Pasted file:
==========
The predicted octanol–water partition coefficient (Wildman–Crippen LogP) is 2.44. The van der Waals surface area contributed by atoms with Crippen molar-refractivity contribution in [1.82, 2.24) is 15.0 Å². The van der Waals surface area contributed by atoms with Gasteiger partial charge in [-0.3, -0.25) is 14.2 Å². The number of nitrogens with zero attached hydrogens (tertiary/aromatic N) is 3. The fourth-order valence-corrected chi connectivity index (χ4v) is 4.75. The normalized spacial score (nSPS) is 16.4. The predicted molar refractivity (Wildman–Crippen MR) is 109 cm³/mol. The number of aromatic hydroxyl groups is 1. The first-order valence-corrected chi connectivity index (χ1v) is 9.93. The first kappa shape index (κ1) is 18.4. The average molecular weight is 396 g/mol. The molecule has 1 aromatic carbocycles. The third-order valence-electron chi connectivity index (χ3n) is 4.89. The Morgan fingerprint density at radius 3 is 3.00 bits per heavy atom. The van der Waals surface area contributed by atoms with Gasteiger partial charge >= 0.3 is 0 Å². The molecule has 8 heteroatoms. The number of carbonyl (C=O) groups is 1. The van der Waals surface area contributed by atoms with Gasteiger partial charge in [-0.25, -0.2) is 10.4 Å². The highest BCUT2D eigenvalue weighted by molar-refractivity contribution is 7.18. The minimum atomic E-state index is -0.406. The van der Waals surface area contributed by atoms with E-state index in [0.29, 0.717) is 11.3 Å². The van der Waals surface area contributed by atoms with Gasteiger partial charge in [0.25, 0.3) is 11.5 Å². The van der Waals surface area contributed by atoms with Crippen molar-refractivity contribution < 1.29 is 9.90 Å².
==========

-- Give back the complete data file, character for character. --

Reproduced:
The predicted octanol–water partition coefficient (Wildman–Crippen LogP) is 2.44. The van der Waals surface area contributed by atoms with Crippen molar-refractivity contribution in [1.82, 2.24) is 15.0 Å². The van der Waals surface area contributed by atoms with Gasteiger partial charge in [-0.3, -0.25) is 14.2 Å². The number of nitrogens with zero attached hydrogens (tertiary/aromatic N) is 3. The fourth-order valence-corrected chi connectivity index (χ4v) is 4.75. The normalized spacial score (nSPS) is 16.4. The predicted molar refractivity (Wildman–Crippen MR) is 109 cm³/mol. The number of aromatic hydroxyl groups is 1. The first-order valence-corrected chi connectivity index (χ1v) is 9.93. The first kappa shape index (κ1) is 18.4. The average molecular weight is 396 g/mol. The molecule has 1 aromatic carbocycles. The third-order valence-electron chi connectivity index (χ3n) is 4.89. The Morgan fingerprint density at radius 3 is 3.00 bits per heavy atom. The van der Waals surface area contributed by atoms with Gasteiger partial charge >= 0.3 is 0 Å². The molecule has 8 heteroatoms. The number of carbonyl (C=O) groups is 1. The van der Waals surface area contributed by atoms with Gasteiger partial charge in [-0.25, -0.2) is 10.4 Å². The highest BCUT2D eigenvalue weighted by molar-refractivity contribution is 7.18. The minimum atomic E-state index is -0.406. The van der Waals surface area contributed by atoms with E-state index in [0.29, 0.717) is 11.3 Å². The van der Waals surface area contributed by atoms with Gasteiger partial charge in [0.25, 0.3) is 11.5 Å². The van der Waals surface area contributed by atoms with Crippen molar-refractivity contribution < 1.29 is 9.90 Å².